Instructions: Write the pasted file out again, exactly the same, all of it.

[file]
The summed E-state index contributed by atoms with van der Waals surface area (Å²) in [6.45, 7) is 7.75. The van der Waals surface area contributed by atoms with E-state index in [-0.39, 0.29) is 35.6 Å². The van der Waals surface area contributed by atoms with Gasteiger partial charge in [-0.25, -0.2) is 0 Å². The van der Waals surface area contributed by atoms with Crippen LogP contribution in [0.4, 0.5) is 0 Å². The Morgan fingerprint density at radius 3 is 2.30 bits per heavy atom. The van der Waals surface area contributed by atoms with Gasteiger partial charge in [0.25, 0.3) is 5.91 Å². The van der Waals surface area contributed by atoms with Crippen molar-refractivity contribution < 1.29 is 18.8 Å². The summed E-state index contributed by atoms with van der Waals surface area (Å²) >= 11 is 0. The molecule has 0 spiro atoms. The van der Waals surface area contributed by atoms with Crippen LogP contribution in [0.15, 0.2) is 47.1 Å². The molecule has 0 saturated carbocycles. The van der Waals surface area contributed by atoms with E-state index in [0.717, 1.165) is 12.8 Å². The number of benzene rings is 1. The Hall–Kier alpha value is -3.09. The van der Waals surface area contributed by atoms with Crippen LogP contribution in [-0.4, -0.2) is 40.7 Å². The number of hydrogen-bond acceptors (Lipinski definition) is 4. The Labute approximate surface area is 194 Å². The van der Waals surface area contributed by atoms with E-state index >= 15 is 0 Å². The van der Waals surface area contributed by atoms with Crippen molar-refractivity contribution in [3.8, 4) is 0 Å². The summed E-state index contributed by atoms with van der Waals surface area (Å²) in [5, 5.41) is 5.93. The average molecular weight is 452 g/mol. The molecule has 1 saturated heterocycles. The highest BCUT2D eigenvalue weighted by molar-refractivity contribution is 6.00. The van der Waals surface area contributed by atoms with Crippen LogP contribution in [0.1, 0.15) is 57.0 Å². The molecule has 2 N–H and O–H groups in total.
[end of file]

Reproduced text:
The summed E-state index contributed by atoms with van der Waals surface area (Å²) in [6.45, 7) is 7.75. The van der Waals surface area contributed by atoms with E-state index in [-0.39, 0.29) is 35.6 Å². The van der Waals surface area contributed by atoms with Gasteiger partial charge in [-0.25, -0.2) is 0 Å². The van der Waals surface area contributed by atoms with Crippen LogP contribution in [0.4, 0.5) is 0 Å². The Morgan fingerprint density at radius 3 is 2.30 bits per heavy atom. The van der Waals surface area contributed by atoms with Gasteiger partial charge in [0.25, 0.3) is 5.91 Å². The van der Waals surface area contributed by atoms with Crippen molar-refractivity contribution < 1.29 is 18.8 Å². The summed E-state index contributed by atoms with van der Waals surface area (Å²) >= 11 is 0. The molecule has 0 spiro atoms. The van der Waals surface area contributed by atoms with Crippen LogP contribution in [0.15, 0.2) is 47.1 Å². The molecule has 0 saturated carbocycles. The van der Waals surface area contributed by atoms with E-state index in [0.717, 1.165) is 12.8 Å². The number of benzene rings is 1. The Hall–Kier alpha value is -3.09. The van der Waals surface area contributed by atoms with Crippen LogP contribution in [-0.4, -0.2) is 40.7 Å². The number of hydrogen-bond acceptors (Lipinski definition) is 4. The Labute approximate surface area is 194 Å². The van der Waals surface area contributed by atoms with E-state index >= 15 is 0 Å². The van der Waals surface area contributed by atoms with Crippen molar-refractivity contribution in [3.8, 4) is 0 Å². The summed E-state index contributed by atoms with van der Waals surface area (Å²) in [5, 5.41) is 5.93. The average molecular weight is 452 g/mol. The molecule has 1 saturated heterocycles. The highest BCUT2D eigenvalue weighted by molar-refractivity contribution is 6.00. The van der Waals surface area contributed by atoms with Crippen LogP contribution in [0.1, 0.15) is 57.0 Å². The molecule has 2 N–H and O–H groups in total.